[arin-ppml] IPv4 Transfer Policy Change to Keep Whois Accurate

Chris Engel cengel at conxeo.com
Fri May 20 12:40:40 EDT 2011

> On Thu, May 19, 2011 at 05:49:43PM -0400, Mike Burns wrote:
> > Blake,
> >
> > My proposal includes a limit of /12 of needs-free transfers
> > specifically to prevent hoarding and market cornering. (It's a recent
> > addition.)
> I assumed it was speciifcally to create business for lawyers
> specializing in creating legal entities to hold address space, since
> someone wanting to hoard a /8 would, under your policy, need 16
> different legal entities.
> If we assume there are going to be serious speculators involved if the
> needs requirement is eliminated, we would also reasonably have to
> assume they won't be deterred by a requirement to create a stack of
> entities under their control in practice, but nominally sufficiently
> distinct to prevent their holdings from being aggregated for the
> purposes of the /12 rule.
> In this post, I'm taking no position on the merits of transfers w/o
> needs justification, just pointing out that the /12 limitation is
> trivial to get around and is effectively a no-op.
>      -- Brett


Under that same scenario, what is to stop the same speculator from creating 16 different legal entities that purchase IP-Enabled devices (i.e. pet rocks) from the parent company to show it meets it's "needs" and "utilization" requirements under a "needs" based regulatory requirement for transfers?

It strikes me as a "no-op". If a dishonest actor has sufficient expertise and resources to fool ARIN staff into allowing more allocations then policy would allow, then I would argue it has equal ability to fool ARIN staff into believing it has legitimate need for those addresses when it doesn't.

Tossing aside any philosophical arguments for a moment, from an entirely practical standpoint that's why I don't see a "needs" based requirement for transfers amounting to very much of anything in a scarcity market. In the past when the value of IPv4 address space was relatively low, it wasn't really worthwhile for anyone to throw alot of resources into obtaining more then they had a use for. Therefore effective enforcement didn't require a ton of resources either. If IPv4 space actually starts gaining some real monetary value (as it seems to have) in a scarcity market, unless you start throwing alot more resources at enforcement efforts then the effectiveness of enforcing adherence to policy increasingly declines.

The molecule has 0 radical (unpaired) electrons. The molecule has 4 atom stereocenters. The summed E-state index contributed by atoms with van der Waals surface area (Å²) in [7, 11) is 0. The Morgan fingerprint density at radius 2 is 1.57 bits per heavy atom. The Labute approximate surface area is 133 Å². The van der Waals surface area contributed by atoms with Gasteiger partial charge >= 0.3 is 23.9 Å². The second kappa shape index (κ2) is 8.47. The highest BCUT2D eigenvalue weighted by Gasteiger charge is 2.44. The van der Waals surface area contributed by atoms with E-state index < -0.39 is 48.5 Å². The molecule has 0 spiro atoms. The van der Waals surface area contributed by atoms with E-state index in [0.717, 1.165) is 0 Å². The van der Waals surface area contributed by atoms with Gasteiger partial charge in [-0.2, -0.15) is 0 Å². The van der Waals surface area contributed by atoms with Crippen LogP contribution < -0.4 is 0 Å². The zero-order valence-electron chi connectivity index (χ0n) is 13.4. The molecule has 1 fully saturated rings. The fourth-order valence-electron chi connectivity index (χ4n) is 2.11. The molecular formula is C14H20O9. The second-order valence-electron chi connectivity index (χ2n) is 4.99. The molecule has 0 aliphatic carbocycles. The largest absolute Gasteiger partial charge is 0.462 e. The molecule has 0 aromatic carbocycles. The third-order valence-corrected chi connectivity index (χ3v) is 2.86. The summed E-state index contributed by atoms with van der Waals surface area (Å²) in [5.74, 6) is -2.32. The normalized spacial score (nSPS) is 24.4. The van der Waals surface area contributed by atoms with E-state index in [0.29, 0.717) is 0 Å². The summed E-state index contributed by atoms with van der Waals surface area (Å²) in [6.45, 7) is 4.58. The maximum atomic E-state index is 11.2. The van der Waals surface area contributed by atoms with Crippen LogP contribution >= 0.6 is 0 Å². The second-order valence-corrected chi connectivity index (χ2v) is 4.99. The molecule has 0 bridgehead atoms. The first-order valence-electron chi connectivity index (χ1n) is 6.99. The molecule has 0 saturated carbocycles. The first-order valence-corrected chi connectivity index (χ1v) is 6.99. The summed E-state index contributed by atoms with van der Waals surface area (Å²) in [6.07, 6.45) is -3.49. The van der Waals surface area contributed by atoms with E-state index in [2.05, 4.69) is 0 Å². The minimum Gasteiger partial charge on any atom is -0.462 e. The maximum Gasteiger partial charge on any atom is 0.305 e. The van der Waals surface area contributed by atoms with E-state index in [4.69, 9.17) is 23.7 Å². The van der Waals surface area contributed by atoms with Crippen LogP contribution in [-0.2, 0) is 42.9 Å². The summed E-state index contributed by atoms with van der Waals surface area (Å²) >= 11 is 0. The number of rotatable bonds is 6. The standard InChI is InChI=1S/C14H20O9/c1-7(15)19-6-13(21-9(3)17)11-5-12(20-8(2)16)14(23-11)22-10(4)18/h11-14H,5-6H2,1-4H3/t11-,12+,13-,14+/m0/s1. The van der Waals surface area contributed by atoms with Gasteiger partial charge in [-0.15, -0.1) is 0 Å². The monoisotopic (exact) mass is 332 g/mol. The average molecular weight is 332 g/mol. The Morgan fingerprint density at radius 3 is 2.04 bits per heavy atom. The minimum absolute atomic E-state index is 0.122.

>From my perspective, in a scarcity market.....at best "needs" based justification controls are open enough that it becomes a non-factor one way or another....Anyone with a legitimate need can get approval for a transfer....AS can anyone who has enough resources and basic knowledge to fabricate legitimate need... essentially a rubber stamp. At worst, enforcement efforts get increasingly complex and arbitrary....and you do catch alot of the people attempting to game the system.... BUT you ALSO get alot of false positives where organizations with real legitimate needs get denied simply because they lack the experience and inside knowledge to know how to navigate the increasingly complex and arbitrary rules for demonstrating need..... and it simply becomes an "insiders" game....where it's not what you need but what/who you know that determines approval.

Personally I'd prefer a system where speculators are allowed into a system to one where legitimate organizations are kept out simply because they lack the knowledge/experience to get past the enforcement process. YMMV.

Christopher Engel
(representing only my own views)

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